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July 16, 1904


Author Affiliations


JAMA. 1904;XLIII(3):194-197. doi:10.1001/jama.1904.92500030002h

We are to discuss to-day some methods of operative medicine for the relief of symptoms caused by a disease concerning which, in the entire field of medicine, none other has had so many and such diverse modes of treatment recommended, i. e., enlarged prostate. To do more would require time not at our disposal; however, a scant anatomic and physiologic descriptive outline of the operative field seems requisite.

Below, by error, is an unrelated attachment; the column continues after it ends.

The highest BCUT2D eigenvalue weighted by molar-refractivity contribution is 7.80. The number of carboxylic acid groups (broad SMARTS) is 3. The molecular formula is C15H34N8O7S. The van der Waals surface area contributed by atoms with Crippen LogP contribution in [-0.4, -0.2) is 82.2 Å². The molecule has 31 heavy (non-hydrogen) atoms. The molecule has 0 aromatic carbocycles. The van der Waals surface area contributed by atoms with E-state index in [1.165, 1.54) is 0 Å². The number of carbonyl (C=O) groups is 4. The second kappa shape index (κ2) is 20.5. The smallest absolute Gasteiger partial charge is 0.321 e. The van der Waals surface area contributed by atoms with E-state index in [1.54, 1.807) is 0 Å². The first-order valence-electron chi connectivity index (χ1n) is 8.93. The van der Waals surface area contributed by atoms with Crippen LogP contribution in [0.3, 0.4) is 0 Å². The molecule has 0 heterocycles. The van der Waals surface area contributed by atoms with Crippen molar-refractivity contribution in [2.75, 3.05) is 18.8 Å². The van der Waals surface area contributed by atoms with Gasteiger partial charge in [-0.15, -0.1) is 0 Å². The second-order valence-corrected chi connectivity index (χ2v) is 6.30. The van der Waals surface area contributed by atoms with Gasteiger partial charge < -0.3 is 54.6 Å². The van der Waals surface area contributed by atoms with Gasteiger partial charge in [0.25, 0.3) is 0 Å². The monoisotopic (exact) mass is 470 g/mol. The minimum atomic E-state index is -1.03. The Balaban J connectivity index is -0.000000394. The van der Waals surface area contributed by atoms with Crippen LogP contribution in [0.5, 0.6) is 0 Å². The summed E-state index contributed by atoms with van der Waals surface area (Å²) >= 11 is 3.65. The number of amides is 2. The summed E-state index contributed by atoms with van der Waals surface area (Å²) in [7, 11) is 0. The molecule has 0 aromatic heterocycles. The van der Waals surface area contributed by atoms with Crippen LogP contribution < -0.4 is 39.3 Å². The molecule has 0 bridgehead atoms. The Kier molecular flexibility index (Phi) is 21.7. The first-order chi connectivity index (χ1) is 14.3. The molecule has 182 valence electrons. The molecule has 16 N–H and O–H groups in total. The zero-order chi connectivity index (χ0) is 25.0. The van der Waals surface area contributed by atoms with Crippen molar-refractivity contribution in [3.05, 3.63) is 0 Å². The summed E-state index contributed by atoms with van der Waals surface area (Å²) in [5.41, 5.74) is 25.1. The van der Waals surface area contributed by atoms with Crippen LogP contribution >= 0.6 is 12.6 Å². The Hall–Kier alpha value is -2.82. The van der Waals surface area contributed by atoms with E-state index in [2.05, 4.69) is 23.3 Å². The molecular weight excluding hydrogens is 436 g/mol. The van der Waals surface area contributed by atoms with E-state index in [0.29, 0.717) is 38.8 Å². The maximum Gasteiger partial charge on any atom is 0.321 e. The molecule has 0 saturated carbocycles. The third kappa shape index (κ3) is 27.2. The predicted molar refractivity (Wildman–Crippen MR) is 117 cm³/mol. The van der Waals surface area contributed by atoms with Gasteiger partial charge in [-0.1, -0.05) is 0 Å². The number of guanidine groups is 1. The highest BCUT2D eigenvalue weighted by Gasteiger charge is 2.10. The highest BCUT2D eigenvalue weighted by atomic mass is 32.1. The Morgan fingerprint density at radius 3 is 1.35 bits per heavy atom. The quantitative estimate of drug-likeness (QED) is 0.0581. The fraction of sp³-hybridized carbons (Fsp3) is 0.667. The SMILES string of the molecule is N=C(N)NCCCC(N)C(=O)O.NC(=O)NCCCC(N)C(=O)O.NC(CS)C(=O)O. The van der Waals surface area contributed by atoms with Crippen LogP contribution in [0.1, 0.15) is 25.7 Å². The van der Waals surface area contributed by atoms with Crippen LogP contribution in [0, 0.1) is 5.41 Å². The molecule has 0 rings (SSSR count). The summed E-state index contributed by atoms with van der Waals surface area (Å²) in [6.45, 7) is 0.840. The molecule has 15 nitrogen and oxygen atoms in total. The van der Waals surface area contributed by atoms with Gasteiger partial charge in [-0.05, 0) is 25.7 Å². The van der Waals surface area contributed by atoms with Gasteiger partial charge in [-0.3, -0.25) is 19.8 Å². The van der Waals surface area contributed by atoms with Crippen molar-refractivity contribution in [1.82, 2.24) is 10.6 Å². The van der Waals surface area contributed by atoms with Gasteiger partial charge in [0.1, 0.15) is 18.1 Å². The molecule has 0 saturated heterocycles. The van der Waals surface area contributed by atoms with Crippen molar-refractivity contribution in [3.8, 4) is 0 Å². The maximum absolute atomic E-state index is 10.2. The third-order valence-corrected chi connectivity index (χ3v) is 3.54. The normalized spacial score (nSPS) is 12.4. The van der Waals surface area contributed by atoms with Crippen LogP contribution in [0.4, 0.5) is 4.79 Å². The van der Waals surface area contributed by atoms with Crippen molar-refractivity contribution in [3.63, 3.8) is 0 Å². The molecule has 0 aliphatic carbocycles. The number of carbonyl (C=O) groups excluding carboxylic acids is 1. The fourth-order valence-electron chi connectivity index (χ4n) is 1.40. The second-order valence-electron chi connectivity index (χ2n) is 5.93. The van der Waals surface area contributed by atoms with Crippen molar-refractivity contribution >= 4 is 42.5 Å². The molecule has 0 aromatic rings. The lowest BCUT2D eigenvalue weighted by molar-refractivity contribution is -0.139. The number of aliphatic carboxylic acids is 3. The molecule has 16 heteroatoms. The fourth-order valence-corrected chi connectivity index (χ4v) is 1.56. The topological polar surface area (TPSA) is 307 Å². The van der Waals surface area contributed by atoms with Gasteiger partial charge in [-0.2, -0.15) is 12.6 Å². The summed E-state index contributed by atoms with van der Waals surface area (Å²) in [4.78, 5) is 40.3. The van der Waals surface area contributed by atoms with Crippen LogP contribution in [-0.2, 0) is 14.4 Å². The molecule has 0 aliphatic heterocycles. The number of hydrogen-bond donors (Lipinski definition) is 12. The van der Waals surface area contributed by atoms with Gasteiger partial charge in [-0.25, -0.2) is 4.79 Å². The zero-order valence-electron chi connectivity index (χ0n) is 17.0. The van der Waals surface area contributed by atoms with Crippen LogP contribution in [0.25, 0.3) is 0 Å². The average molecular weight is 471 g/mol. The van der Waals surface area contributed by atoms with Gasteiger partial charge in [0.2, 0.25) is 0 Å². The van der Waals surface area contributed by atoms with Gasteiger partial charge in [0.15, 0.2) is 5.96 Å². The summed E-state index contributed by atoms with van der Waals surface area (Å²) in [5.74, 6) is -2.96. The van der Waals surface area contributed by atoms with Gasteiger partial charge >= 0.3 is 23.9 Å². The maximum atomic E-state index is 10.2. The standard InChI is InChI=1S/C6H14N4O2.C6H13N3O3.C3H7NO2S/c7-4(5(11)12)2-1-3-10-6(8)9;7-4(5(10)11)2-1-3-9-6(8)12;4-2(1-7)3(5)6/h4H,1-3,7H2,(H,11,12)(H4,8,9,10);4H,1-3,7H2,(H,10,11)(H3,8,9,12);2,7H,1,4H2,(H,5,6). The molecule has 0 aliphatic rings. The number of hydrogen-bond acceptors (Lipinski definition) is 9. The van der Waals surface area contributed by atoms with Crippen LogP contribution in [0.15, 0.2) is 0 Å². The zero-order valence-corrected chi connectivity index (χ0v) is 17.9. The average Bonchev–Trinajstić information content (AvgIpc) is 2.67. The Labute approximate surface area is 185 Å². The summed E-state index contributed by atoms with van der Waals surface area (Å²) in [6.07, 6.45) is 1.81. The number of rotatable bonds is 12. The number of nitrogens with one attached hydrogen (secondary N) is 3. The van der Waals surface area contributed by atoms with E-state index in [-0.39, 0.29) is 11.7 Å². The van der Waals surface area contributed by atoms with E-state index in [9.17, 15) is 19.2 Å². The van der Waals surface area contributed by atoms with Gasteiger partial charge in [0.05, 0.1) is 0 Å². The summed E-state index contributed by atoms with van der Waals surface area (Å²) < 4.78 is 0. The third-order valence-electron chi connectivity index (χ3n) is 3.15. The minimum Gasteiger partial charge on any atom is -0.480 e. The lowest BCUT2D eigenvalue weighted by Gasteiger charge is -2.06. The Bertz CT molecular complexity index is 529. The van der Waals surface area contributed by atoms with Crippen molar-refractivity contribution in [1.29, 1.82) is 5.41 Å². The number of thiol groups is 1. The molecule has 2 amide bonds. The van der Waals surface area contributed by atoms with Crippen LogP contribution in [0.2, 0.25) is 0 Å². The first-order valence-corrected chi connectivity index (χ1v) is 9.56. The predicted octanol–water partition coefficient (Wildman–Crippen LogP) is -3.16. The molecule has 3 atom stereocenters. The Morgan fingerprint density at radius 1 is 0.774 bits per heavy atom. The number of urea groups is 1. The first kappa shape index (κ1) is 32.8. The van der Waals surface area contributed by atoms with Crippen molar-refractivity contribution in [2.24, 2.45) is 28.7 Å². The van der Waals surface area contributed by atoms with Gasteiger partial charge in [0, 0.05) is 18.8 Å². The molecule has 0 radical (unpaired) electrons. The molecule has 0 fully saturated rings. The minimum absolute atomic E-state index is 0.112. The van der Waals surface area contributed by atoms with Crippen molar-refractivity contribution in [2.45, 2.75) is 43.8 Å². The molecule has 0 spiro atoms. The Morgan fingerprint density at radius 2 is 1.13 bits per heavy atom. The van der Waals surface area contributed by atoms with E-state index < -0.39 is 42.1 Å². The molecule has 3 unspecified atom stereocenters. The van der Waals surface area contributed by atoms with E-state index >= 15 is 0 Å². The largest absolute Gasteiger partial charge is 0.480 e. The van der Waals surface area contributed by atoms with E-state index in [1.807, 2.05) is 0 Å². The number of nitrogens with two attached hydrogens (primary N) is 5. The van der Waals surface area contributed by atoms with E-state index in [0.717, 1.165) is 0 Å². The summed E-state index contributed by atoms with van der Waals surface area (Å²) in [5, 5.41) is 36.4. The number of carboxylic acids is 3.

The prostate is usually described as a pear-shaped gland about the size of a horse-chestnut, with base directed upward toward the bladder, the apex downward and forward, with two lateral lobes and two commissures, the anterior joining the lateral lobes in front of, and the posterior—the lobulated portion of which is known as the third lobe—joining the lateral lobes behind the urethra. The first portion of the urethra with its musculature passes between the lobes of the prostate from base to

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